"The American Century" began on a bus ride though Connecticut in 1992. Two months into his turbulent directorship at the Whitney Museum of American Art, David Ross, who has since left for the San Francisco Museum of Modern Art, told his trustees (then on a field trip), "We have to do something big for the millennium."
Ross was the Whitney's Clinton: Gregarious and enthusiastic, he liked to do things "big." Lisa Phillips, who is now the director of the New Museum, organized the second segment of this show before she left the Whitney. What would you do if you were Lisa Phillips? You have six years to get ready. Would you make a stand? Get rid of the dead weight, make the hard choices, rewrite the story, jettison artists and brave the storm? Or would you build a boat?
Phillips builds an ark. Assuming the role of guardian, she gathers artists one by one -- from Abstract Expressionism and color field painting to Matthew Barney and Kara Walker. But in her attempt to provide safe passage to the many, she weighs down this raft with 700 objects by nearly 300 artists, then abandons ship. Left adrift, this detached, captainless exhibition becomes a kind of Flying Dutchman, condemned to sail the seas until Judgment Day.
It's sad. During the '80s and '90s, the Whitney was the most passionate museum in town about contemporary art. Phillips and Ross (and Tom Armstrong before him) were there when we needed them. They took the heat and did the shows, popular or not: Eric Fischl, Cindy Sherman, Robert Mapplethorpe, Jean-Michel Basquiat. And it was great. On top of that, the work done in the last 50 years is the art that was done on our watch. Esthetically speaking, it's our amniotic ocean. If you don't like anything in this show, either you loathe the art of your time or you know something no one else does.
If only the show weren't so predictable. Phillips presents the half-century whole, as a readymade: a catalogue of fashionable or familiar names, a chronicle of trends and styles and a social record of sorts. Part II is the classic-rock version of the half-century, a list of least resistance, a Teflon selection. I'm sure it will be a big success.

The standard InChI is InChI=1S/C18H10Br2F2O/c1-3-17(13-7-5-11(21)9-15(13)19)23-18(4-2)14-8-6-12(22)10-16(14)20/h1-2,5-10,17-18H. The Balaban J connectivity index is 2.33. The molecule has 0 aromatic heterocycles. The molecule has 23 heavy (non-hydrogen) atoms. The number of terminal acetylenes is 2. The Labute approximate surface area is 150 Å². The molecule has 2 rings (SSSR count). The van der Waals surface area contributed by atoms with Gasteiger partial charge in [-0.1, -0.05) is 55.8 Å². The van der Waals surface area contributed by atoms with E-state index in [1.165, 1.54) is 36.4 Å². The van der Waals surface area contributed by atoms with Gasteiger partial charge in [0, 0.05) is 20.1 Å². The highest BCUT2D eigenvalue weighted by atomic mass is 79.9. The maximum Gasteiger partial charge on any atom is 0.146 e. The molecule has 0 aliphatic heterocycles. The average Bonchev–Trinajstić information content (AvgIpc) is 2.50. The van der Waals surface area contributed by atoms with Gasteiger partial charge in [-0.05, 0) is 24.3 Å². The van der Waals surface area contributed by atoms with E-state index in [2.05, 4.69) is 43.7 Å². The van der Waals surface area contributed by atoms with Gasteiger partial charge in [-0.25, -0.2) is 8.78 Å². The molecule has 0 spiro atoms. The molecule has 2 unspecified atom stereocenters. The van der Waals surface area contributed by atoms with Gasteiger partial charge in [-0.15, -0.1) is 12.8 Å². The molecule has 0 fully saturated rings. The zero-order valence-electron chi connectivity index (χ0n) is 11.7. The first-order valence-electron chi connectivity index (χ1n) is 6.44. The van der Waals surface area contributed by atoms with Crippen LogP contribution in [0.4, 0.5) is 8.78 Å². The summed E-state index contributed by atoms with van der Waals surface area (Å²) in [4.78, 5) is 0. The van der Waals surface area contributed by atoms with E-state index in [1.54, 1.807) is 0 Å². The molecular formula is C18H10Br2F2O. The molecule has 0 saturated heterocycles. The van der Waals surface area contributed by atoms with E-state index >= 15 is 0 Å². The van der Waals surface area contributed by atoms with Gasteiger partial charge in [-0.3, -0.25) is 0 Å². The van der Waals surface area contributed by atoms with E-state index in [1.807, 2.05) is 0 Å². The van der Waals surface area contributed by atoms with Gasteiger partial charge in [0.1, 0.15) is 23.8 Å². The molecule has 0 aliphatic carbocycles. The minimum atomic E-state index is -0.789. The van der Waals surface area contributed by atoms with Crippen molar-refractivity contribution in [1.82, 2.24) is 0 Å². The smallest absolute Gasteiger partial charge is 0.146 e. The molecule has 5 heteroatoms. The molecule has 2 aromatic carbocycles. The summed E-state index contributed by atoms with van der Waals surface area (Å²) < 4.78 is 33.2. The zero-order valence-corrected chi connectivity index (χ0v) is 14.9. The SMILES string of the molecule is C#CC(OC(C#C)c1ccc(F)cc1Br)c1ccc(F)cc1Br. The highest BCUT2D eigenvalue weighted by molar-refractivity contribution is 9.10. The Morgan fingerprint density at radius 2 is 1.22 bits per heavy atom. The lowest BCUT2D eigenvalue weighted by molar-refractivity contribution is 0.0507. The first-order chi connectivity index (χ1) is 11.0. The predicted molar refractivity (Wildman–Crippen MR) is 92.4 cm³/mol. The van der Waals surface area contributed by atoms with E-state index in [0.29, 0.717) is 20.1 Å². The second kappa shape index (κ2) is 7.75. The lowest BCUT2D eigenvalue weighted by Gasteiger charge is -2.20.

It starts strong -- how could it not? -- with Abstract Expressionism. "America Takes Command" proclaims a sign just off the fifth-floor elevator, and as you walk past the art of the '50s and early '60s, you think, "You can't touch this." Phillips is also good at peppering Pop, Minimalism and Post-Minimalism with videos of dance and performance.
But this is less a show than a tasting menu. Déja vu takes over when the Whitney switches to automatic pilot, reproducing past biennials, retrospectives and other in-house exhibitions (e.g., "New Image Painting," "The New Sculpture," "Image World," etc.). Less familiar work fares better. Although Helen Frankenthaler's signature but seldom seen Mountains and Sea looks great, a great artist like Andy Warhol looks weird. Meanwhile, weird artists like Dorothea Tanning, H.C. Westermann and Paul Thek look great. There are yummy portraits by Fairfield Porter and Alice Neel (both, oddly, of Andy Warhol), and the 10 white male "Resurgence of Painting" guys (including Fischl, Terry Winters, David Salle and Lari Pittman) look impressive, in spite of an uneven selection of their work. Nan Goldin's The Ballad of Sexual Dependency is absorbing, even more so in its protected minicineplex installation.
Mostly, though, you can't see anything because it's all so packed together. Go to the bottleneck of Cady Noland and Ross Bleckner, or the intersection of Philip Pearlstein and Alex Katz and feel bad for them. Or behold the paltry alcove of Pattern and Decoration. They should have dumped these artists, or just had Thomas Lanigan-Schmidt build some crazy altar. Give the art space or get rid of it.
It's time we realized that more is too much. Either big exhibitions are outdated or our museums aren't big enough to house them. The Whitney could have cut a hundred artists. Is it too soon, or too scary, to let the editing begin? Who will be the first to say no to Jim Dine or Edward Kienholz or Nam June Paik? How about Robert Morris, Hans Haacke, Carrie Mae Weems, Kenny Scharf, Martha Rosler, Tony Oursler, Mary Kelly or any three conceptualists? A friend gasped, "That's unfair! Without them it's incomplete!" But this isn't about fairness or accuracy, it's about having an opinion and taking a chance. As it is, the exclusions feel tainted: Gary Hill and Bryan Hunt are in; Robert Longo and Kerry James Marshall are out. Recent trendies Ida Applebroog and Ana Mendieta are in; Keith Sonnier and Jennifer Bartlett are out. Dorothea Rockburne didn't even make the catalogue. And where's R. Crumb? But see how silly such nit-picking feels in the face of an exhibition of this magnitude.
This "American Century" exhibition makes clear just how short the American part was. Lasting little more than 25 years, from 1950 till about 1975, it started out big on a smallish stage and ended up important -- but not so central -- on an enormous stage. Maybe the best thing to do is let this ark drift quietly into the future like some message in a bottle. The most incontestable sentiment was expressed by an artist at the opening who said, "It's a great show because I'm in it."
JERRY SALTZ is art critic for the Village Voice, where this article first appeared.